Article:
Developed for the National Council of Housing Market Analysts By: Susan Burnett (Goldrush Realty), January 2006.
A market analysis for income properties, that is that includes rental units, requires an estimate of market rent. Depending on the purpose of the study, it could be an average market rent for all units in a defined market area, a weighted average market rent for all units, or for various unit types, ie., studios, one or two bedrooms, etc.
A growing number of users of market studies for income-restricted projects require market analysts to determine whether a planned project’s proposed income restricted rents are sufficiently below market rents for a comparable unit. In the consideration of an income restricted project, many investors, lenders, and state allocating agencies think that the units should have below-market rents to compensate for their limited pool of potential tenants. The below market rents are expected to assure that the units can compete effectively for tenants with market rate units. Typically, lenders and investors indicate that a proposed project should have rents that are at least 10% below the rents the project could attain on the free market. These users require that market rent be applied to specific unit types in a specific project. Thus, there is a need for a standardized definition.
According to NCHMA’s definition, market rent is the rent that an apartment, without rent or income restrictions or rent subsidies, would command in the open market considering its location, features, and amenities. Market rent should be adjusted for Concessions and owner paid utilities included in the rent.
Our organization’s definition suggests that, at a minimum, all estimates of market rents should take into account the impact of concessions and differences in tenant utility costs. It often is necessary to adjust for other factors that have a direct impact on the rents charged within a market area.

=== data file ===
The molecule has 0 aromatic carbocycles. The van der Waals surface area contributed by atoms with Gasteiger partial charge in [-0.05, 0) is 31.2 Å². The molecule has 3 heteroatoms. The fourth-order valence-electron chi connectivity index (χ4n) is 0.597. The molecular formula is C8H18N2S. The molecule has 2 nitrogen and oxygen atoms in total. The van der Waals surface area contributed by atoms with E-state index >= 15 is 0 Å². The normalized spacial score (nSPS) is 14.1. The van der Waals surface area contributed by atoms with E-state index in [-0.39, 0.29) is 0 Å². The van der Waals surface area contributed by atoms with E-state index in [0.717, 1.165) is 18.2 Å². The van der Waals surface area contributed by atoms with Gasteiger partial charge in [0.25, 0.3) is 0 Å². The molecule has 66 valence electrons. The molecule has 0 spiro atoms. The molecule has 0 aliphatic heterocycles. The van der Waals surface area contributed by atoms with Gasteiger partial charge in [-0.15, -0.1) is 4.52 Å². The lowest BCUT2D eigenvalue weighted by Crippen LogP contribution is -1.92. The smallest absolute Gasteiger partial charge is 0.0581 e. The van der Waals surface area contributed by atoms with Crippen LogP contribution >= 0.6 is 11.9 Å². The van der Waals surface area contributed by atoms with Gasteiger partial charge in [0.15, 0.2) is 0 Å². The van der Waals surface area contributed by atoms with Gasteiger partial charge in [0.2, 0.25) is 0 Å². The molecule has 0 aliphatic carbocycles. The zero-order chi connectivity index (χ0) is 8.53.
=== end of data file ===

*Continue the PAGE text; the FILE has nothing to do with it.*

Issues to Consider in Determining Market Rents
- Establishing Comparables: Comparable properties are those properties that compete in the same market and with the subject property. Typically they would be similar in location, age, design and amenities.
- Deriving adjustments: Whenever possible direct information from the market should be used. For example, there may be data available from apartment manager/leasing agents as to how they differentiate rents between units as to first or second story, street or interior view, amenities (w/d, fireplace, garage/carport vs. open parking, etc.) size differences, etc. Using charts that illustrate how the adjustments were quantified and applied are both helpful and frequently required. Most end users need the information to help them understand how the final market rent estimate was derived.
- Establishing Adjustments: Adjustments can be expressed as positive or negative and expressed mathematically to adjust the comparables to the subject to derive market rent. That is, either in percentages or $ per unit or $ per square foot.
Factors that Influence Market Rent Analysis